Mummified rulers are buried in the deep tunnels of these mountains with all the necessary possessions for the afterlife. When pyramids started attracting thieves, pharaohs switched from using the attractive and elaborate pyramid structure to this relatively hidden and safer tomb structure nestled deep in the mountains.
The tombs usually follow a similar structure of a long passageway leading to the burial chamber with a stone sarcophagus. The walls are replete with hieroglyphs and scenes from the ancient Egyptian world. Some of the paintings especially in the burial chambers are well-preserved and colorful.
The tombs of Ramses IV in Kings Valley 2 and Tutankhamun in Kings Valley 62 are two of the most popular tombs in the valley. If you’ve visited the Egyptian Museum in Cairo earlier in your trip, you will recall the golden coffin, mask, and other relics discovered in Tutankhamun’s almost intact tomb in 1922. Tutankhamun’s actual mummy lies nearby in a climate-controlled glass box.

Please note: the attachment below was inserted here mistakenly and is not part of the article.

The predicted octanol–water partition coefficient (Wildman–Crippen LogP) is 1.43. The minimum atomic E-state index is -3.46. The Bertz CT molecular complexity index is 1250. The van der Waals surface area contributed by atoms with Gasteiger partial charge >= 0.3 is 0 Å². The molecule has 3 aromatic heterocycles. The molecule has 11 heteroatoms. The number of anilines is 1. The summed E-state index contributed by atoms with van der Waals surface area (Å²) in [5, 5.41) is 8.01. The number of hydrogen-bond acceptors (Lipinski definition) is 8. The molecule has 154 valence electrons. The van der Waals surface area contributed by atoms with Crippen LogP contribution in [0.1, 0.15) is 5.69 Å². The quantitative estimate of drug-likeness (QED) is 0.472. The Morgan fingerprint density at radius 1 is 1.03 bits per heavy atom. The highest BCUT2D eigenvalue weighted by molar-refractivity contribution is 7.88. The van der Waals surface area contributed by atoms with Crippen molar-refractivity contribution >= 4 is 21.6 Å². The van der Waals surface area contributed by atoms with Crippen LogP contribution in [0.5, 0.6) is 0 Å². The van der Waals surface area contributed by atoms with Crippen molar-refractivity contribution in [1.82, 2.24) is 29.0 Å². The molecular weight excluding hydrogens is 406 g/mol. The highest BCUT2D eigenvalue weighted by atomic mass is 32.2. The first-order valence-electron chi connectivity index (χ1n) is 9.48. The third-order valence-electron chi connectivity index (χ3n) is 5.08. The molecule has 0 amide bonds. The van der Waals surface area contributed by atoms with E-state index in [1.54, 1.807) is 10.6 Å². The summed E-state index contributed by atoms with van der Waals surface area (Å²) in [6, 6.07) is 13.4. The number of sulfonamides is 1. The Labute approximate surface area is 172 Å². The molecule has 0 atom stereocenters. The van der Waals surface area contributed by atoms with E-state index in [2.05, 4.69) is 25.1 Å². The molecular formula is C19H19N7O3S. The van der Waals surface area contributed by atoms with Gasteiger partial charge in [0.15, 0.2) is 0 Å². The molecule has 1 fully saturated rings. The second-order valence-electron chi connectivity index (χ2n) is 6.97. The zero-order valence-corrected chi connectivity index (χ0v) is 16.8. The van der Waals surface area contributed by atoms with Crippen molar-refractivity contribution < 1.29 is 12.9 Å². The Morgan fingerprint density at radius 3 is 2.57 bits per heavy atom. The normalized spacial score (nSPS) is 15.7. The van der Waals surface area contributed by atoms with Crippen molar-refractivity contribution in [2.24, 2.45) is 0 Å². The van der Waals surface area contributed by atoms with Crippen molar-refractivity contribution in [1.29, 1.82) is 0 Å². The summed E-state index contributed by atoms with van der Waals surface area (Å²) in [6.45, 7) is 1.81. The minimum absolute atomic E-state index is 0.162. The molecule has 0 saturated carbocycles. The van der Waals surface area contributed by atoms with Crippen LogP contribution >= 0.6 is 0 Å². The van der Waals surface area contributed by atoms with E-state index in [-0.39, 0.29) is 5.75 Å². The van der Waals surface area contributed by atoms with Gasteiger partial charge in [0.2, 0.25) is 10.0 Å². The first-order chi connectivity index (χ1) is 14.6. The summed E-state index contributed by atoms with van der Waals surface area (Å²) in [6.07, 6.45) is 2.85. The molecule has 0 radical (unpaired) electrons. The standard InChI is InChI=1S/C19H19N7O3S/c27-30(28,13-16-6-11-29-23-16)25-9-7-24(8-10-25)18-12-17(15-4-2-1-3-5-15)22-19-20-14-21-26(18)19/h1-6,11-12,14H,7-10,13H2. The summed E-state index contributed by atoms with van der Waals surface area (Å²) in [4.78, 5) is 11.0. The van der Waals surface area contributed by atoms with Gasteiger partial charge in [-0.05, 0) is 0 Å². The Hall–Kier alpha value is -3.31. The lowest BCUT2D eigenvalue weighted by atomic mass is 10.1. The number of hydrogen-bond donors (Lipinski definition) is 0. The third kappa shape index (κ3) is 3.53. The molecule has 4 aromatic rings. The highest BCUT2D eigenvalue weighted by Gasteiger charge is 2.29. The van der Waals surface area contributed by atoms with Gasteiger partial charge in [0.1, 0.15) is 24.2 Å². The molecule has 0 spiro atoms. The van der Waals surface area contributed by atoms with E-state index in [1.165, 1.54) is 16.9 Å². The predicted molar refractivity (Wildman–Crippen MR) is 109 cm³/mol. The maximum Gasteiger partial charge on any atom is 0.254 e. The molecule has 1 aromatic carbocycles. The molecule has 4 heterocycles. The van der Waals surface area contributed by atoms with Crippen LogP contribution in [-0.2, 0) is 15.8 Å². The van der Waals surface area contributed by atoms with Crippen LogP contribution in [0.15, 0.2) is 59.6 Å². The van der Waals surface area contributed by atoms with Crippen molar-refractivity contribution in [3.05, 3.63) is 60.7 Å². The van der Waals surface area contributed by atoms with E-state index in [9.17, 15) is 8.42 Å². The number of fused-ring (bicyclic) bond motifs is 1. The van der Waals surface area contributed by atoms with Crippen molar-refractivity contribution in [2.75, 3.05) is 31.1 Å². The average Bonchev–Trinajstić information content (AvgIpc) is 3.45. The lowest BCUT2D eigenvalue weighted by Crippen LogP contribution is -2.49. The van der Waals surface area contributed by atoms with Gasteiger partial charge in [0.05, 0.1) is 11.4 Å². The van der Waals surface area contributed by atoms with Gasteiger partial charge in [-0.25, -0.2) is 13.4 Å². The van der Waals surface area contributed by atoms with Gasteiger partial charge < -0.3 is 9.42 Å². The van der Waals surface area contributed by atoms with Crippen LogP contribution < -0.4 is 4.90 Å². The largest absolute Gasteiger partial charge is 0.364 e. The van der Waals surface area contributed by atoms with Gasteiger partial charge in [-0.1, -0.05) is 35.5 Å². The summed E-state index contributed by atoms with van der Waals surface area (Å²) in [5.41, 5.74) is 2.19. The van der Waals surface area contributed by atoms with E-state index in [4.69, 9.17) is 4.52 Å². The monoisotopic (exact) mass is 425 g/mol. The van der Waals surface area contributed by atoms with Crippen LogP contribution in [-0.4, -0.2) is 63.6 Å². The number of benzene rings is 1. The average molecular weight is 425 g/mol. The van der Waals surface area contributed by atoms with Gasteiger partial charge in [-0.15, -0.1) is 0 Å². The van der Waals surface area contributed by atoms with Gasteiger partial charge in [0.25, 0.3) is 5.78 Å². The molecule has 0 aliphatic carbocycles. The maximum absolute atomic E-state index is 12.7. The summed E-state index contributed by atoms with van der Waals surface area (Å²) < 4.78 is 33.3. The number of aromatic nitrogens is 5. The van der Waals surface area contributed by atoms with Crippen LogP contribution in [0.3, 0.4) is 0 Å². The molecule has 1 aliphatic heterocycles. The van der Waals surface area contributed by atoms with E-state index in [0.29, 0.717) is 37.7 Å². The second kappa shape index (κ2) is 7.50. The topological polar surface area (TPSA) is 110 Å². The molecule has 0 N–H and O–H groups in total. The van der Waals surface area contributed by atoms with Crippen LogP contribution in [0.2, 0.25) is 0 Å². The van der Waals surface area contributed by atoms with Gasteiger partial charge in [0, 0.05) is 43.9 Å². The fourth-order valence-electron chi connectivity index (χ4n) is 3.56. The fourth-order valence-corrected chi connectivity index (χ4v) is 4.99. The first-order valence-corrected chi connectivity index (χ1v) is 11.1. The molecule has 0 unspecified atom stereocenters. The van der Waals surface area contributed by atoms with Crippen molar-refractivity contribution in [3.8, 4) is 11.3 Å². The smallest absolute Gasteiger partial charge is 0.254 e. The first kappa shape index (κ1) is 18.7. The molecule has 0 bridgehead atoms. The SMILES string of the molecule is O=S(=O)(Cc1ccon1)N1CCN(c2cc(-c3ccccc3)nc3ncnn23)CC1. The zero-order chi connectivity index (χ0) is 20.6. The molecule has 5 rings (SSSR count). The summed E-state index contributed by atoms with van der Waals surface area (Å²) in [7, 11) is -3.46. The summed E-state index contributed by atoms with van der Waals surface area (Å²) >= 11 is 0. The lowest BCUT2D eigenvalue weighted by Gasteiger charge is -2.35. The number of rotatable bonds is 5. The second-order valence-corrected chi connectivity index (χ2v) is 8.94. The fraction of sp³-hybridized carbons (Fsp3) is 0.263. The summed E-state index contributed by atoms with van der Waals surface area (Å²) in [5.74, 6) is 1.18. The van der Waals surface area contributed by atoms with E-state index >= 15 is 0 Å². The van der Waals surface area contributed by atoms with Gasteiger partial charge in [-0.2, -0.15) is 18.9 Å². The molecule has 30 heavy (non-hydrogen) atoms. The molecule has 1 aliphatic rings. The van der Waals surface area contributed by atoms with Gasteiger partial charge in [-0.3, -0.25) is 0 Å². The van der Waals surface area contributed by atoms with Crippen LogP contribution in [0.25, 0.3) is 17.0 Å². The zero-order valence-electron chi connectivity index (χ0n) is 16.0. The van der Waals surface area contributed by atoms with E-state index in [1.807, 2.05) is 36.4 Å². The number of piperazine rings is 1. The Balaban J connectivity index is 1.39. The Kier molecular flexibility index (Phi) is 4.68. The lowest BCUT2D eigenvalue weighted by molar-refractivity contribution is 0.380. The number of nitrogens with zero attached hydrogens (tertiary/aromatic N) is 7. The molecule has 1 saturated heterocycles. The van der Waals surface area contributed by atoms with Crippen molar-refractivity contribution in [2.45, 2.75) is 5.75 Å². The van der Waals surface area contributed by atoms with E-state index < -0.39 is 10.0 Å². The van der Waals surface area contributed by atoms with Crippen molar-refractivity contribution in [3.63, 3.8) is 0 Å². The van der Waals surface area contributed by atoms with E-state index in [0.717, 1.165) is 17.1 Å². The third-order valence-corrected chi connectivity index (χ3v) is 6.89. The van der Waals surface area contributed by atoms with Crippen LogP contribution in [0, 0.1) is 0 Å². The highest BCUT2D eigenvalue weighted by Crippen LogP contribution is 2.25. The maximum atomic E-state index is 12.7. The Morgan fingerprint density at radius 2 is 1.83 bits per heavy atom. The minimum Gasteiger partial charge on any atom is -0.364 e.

6. Temple of Queen Hatshepsut
Queen Hatshepsut is the most famous female Pharoah in a world that was dominated by male leadership. She first ruled with her stepchild after the death of her husband before declaring herself as Pharoah. Her 15-year rule from 1473 BC to 1458 BC is known as a time of peace and stability in Egypt.
The multi-tiered temple blends beautifully with the surrounding ochre-colored mountains. The large court provides the perfect entrance as you realize the massive scale of this wide temple with every approaching step. A wide ramp with stairs in the center leads to the two upper terraces. These terraces offer the best views of the surrounding mountains that underscore the natural beauty of Egypt.